As mentioned earlier, skunks are one of the predators that will kill backyard chickens. So while coyotes, raccoons, and foxes are more of a threat, don’t underestimate the skunk.
Most often, it’s the eggs that the skunk is after, but they also won’t pass up a good meal. So if they can have a bite or two of chicken along with their eggs, they will do so happily.
However, skunks are also aware that chickens have claws and a decent-sized beak to protect them. Therefore, skunks will sometimes take a chick or pullet over a full-sized bird.
How Does a Skunk Kill a Chicken?
Skunks have very sharp claws and razor-like teeth, which gives them the advantage over many predators. A skunk will often only attack if they know there is a good chance of getting a reward.
Skunks realize that a chicken isn’t the best defender, despite those sharp claws and beaks, in cases where a skunk has attacked a chicken. You may notice that the head and neck of your chicken have been torn from the body of the bird. And skunks will eat as much as they can from that point on.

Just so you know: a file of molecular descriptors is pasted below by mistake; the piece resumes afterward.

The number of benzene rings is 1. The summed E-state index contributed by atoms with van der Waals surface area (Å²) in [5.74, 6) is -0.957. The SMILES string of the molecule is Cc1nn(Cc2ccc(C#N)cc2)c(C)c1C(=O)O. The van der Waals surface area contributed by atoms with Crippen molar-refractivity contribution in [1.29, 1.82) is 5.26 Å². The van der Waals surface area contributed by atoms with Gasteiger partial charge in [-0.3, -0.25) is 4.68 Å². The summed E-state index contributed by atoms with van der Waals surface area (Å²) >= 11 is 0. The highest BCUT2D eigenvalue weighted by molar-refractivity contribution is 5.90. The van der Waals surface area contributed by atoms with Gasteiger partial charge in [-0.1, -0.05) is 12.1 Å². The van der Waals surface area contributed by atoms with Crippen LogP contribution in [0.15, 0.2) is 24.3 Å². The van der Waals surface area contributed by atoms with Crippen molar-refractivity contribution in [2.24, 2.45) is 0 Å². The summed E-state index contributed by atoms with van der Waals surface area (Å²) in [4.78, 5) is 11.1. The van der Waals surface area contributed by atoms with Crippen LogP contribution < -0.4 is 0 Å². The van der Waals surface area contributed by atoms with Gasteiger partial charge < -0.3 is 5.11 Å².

Skunks also have the advantage of their potent spray. If a skunk sprays its victims before, the liquid can almost immobilize them. Their eyes will water profusely, and they will lose sight of where to attack.
Will Skunks Eat Chickens?
Because chickens are relatively easy prey for skunks and other predators, they are pretty tempting. Not only because chickens won’t put up a huge fight, but their meat is nutritious to skunks.
Chickens are an excellent source of protein and fat for skunks, which helps to build their muscle mass. In addition, chickens have soft meat that is easy for skunks to digest, making them a favorite on the menu.
How to Tell if Skunks Have Been in My Chicken Coop?
If you think skunks may be breaking into your chicken coop, there are some signs you need to be vigilant of to take care of the problem.
- Eggs and chicks are missing
- Adult birds are inured
- Your yard is dug up
Eggs and Chicks are Missing
The skunk is somewhat of a lazy hunter, so eggs and defenseless baby chicks are an easy target. If you come across missing eggs, there is a good chance a skunk has taken what they think is theirs.
Baby chicks should not be left alone in a coop, especially with full-grown hens. However, if you are doing this, don’t be surprised if they disappear quickly.
Adult Birds Are Inured